Notebook, 1993-


GLASS - Glossary - A List of Museums and Galleries

American - Bohemian - Chinese - English - French - Irish - Venetian

Glass Glossary - A-Co - Co-Fl - Fl-K - L-Ro - Ro-T - U-Z

Rousseau, Eugène. The greatest French glass artist of the 19th c. He began as a dealer in decorative ceramics and appears to have devoted himself to glass from c. 1875. His ideas were realized by Appert Frères, one of the most progressive and well-equipped factories in Paris at the time.

Rousseau's glasses are usually made of a heavy transparent metal, tinted into a light champagne colour. Decoration is achieved through cutting, engraving, or enamel painting, and cased and flushed glass, with cut-away patterns, can also be found. The shapes are borrowed from historical sources, German or Italian Renaissance pottery or French Baroque ornament. The Japanese fashion seems to have made a great impression on Rousseau. He reproduced Japanese ornaments and imitated the ceramic technique of running glazes, and seems even to have absorbed the subtler sides of the Japanese message, the preference for simple outlines, and the dislike of rigid symmetry and hard precision. His most famous creation is massive, sometimes crackled glass with streaks of colours, preferably purples and reds, embedded between transparent casings. The effect is obtained by the use of metal oxides. The grandeur of the execution , the boldness of the colour, and the originality and taste in the decor place Rousseau's glass in a class apart among contemporary art glass.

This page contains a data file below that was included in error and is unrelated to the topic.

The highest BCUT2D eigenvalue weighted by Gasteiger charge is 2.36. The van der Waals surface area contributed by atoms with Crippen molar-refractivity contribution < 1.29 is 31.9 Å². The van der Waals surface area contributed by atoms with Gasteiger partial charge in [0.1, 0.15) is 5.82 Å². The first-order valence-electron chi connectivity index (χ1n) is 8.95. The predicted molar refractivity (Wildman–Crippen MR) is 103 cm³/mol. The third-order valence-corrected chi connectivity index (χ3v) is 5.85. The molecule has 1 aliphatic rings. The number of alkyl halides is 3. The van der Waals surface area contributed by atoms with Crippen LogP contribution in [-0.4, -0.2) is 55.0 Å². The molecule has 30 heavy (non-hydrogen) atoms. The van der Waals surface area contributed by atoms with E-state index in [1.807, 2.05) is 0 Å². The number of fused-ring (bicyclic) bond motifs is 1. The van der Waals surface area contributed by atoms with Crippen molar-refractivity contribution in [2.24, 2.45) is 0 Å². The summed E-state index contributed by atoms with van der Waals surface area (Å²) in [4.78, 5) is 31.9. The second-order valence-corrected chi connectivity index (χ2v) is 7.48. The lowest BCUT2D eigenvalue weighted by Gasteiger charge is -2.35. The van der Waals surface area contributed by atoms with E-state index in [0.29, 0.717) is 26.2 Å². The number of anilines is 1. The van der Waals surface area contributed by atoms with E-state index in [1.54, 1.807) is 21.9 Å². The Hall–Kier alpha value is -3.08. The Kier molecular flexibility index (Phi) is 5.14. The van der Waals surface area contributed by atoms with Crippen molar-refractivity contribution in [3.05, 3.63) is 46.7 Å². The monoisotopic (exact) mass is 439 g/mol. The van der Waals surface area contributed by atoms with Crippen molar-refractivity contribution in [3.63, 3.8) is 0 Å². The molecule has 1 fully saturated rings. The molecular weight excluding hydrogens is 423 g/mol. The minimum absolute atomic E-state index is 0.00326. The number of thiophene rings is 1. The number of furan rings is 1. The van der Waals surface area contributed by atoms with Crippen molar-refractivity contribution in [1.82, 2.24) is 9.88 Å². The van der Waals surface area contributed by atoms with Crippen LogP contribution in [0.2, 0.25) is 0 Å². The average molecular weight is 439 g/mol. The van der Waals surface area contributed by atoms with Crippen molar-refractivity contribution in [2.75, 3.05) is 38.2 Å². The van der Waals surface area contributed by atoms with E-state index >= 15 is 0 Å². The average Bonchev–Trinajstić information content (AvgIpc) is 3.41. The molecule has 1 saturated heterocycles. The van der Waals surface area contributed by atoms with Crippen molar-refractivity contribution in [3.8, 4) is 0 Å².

His works were sold in his shop at 74 boulevard Haussmann. A few are signed on the base with his name and address. At the Paris Exhibitions in 1878 [p. 284] and 1884 Rousseau's glass was highly admired, and his techniques were imitated, more or less successfully, in France and in other countries. In 1885 he handed over his establishment to E. Leveillé [q.v.], who carried on his work. Rummer, 1760-1850. Short-stemmed drinking glass with capacious thinly blown ovoid bowl and small foot. From 1790 a series of thicker section and on heavy feet for holding hot toddy.

St. Louis, Cristalleries de. Together with Baccarat the greatest large-scale producer of fine glass in France all through the period. Founded in 1767 as Verrerie Royale de St. Louis. In 1781 the first French production of lead crystal of the English type was started there, and from 1782 it was carried on on a commercial basis. The archives of the factory were to a large extent destroyed during World War II, and its history until 1834 is obscure. From 1839 the factory is known to have made excellent coloured glass, the earliest dated examples being from 1844. The colour products of the middle of the century are distinguished by the brightness of their colour and the simplicity and grace of the shapes. Fresh and unpompous and astoundingly modern in appearance, they are among the finest examples of glass made anywhere at the time.

All through the nineteenth century Cristalleries de St. Louis were the main producer of fine table glass in France.

Salts with feet. Small vessel with double ogee bowls, flattened knops, and applied circular feet usually slightly sloping and sometimes scalloped. 1790's to 1850's in English flint glass.

Scalloped foot. See Foot [U.S.].

Scalloping. A rim outline formed by a series of semicircles with edges ground sharply until about 1750. Castellated rims date from about 1770.